Yahoo Campaign Search Leads to ‘Meeting Place of the World’

Yahoo Inc.’s new ad campaign for its revised search engine is not hard to find.

The use of television, radio, outdoor and print ads, as well as online and guerilla marketing to promote Yahoo Search a month into its relaunch is nothing unusual. But what about an Internet-connected billboard in New York’s Times Square?

“It’s the meeting place of the world and it helps to reinforce the association people already have of Yahoo and search — all over the world we help people find what they’re looking for,” said Andrea Cutright, director of North America brand marketing and advertising at Yahoo, Sunnyvale, CA.

The billboard spans 7,000 square feet, or 22 floors, of the Reuters Building. It features searches with a 20-minute delay on 11 screens. Live search terms will scroll across the screen for 15 minutes every hour through July. The searches will be queries from users in cities like Honolulu, New York, San Francisco, Muncie, IN, and Savannah, GA, as well as general searches nationwide.

Yahoo claims that it is the first Internet-connected billboard in Times Square. The gimmick is supported by two 30-second TV spots called “Subway” and “Anthem,” airing on networks like Fox and cable channels like MTV, f/X and USA Networks.

The spots show people carrying five-foot search bars with search terms reflecting their everyday needs as they go through daily motions of life like subway riding, corporate meetings or classes.

Handled by Yahoo agency Black Rocket Euro RSCG, San Francisco, the campaign includes high-frequency mid-traffic-report radio spots of 10 seconds each. They will air during morning- and evening-drive time in New York, Los Angeles, Chicago, Boston and San Francisco.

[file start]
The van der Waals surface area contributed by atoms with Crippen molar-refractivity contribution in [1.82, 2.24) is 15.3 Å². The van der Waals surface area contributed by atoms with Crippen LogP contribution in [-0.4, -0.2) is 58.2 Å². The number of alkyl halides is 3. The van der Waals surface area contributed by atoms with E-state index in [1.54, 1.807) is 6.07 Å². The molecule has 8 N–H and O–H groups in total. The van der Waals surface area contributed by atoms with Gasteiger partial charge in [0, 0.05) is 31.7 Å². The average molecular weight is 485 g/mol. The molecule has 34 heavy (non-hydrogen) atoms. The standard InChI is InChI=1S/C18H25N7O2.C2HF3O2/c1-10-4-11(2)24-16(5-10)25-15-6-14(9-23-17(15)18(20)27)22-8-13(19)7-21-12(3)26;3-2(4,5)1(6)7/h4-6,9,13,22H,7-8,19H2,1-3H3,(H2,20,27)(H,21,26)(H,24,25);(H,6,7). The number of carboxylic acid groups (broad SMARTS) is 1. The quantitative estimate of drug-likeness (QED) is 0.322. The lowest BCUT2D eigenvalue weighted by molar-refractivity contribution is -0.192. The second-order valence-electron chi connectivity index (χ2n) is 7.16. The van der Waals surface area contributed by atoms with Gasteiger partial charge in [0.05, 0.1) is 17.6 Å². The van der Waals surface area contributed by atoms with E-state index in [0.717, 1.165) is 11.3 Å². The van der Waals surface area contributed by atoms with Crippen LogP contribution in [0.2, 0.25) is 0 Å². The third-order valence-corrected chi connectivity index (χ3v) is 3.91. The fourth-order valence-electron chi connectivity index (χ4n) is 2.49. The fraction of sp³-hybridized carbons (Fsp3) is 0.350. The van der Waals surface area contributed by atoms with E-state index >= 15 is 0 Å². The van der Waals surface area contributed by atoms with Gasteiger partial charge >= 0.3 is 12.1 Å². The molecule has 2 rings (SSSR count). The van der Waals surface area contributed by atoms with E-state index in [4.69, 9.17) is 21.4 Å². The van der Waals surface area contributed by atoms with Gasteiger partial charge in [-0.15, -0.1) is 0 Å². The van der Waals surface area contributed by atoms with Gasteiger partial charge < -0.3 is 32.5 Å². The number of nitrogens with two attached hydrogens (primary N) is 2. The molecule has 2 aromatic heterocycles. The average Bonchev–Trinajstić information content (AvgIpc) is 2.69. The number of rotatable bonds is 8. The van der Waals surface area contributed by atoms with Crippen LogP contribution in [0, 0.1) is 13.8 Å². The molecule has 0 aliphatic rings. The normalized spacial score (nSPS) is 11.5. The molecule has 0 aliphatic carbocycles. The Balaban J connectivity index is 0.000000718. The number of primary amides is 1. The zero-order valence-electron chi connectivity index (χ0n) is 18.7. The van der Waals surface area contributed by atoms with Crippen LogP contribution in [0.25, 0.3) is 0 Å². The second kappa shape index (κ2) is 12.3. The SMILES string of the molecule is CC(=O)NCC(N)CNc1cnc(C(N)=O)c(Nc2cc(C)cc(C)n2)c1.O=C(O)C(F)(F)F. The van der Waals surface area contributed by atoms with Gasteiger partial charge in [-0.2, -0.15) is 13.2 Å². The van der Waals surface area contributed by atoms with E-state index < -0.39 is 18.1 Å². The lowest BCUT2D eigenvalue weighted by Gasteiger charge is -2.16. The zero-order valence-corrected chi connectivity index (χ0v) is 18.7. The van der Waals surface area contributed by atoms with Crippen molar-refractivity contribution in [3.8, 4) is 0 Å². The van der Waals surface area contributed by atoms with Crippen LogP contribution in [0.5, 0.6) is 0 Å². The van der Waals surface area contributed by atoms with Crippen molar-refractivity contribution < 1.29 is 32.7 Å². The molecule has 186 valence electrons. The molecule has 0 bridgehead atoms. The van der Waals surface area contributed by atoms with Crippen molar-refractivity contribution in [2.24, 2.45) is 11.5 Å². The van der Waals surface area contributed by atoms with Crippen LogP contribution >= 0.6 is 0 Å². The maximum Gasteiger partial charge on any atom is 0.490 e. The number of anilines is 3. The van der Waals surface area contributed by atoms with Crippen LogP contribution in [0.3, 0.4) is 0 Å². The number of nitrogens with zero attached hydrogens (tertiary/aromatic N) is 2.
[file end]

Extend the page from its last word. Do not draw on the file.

Print ads in publications like BusinessWeek and InfoWorld will complement the spots as will online ads across the Yahoo network and on, and CBS Marketwatch. The television spots will be available for online on Yahoo.

In other outdoor buys, Yahoo is running ads on high-traffic, commute-heavy billboard sites in New York, Chicago, San Francisco and Boston. There also are placements on phone kiosks, downtown walls, office building lobbies and bus shelters.

All ads are taglined “Faster. Easier. Bingo.”

Guerilla marketing will mirror parts of the TV campaign. Hired “searchers” will walk around popular areas in New York, Chicago, San Francisco and Boston carrying a five-foot search bar. This is meant to illustrate the importance of search in each of their lives.

Search certainly is important in Yahoo’s life. The company was founded as a search engine and then branched off into a host of services such as news, e-mail and sports. Along the way came search engines AltaVista, AOL, LookSmart, Ask Jeeves and Google, all vying to find answers to online users’ queries.

According to comScore Media Metrix, an estimated 790 million searches are conducted each week in the U.S. In that report, Yahoo accounts for 26 percent of those searches and Google 23 percent. Google, however, claims more than 200 million searches a day and 100,000-plus advertisers.

This campaign, the first for Yahoo Search, is meant to draw attention to the new search page, improved interface, the ability to search by product or image and short cuts to eliminate clicks and steps.

Yahoo Search was relaunched in early April, a month after Yahoo closed its acquisition of algorithm-led search technology provider Inktomi, Foster City, CA. Google too acquired companies around the same timeframe: San Francisco-based Blogger maker Pyra Labs in February and Santa Monica, CA-based Applied Semantics in April.

“Search is the biggest and most ubiquitous part of the Web,” Cutright said. “Almost 80 percent of the online audience searches online [according to Nielsen NetRatings]. This is the core of what Yahoo has always been about.”

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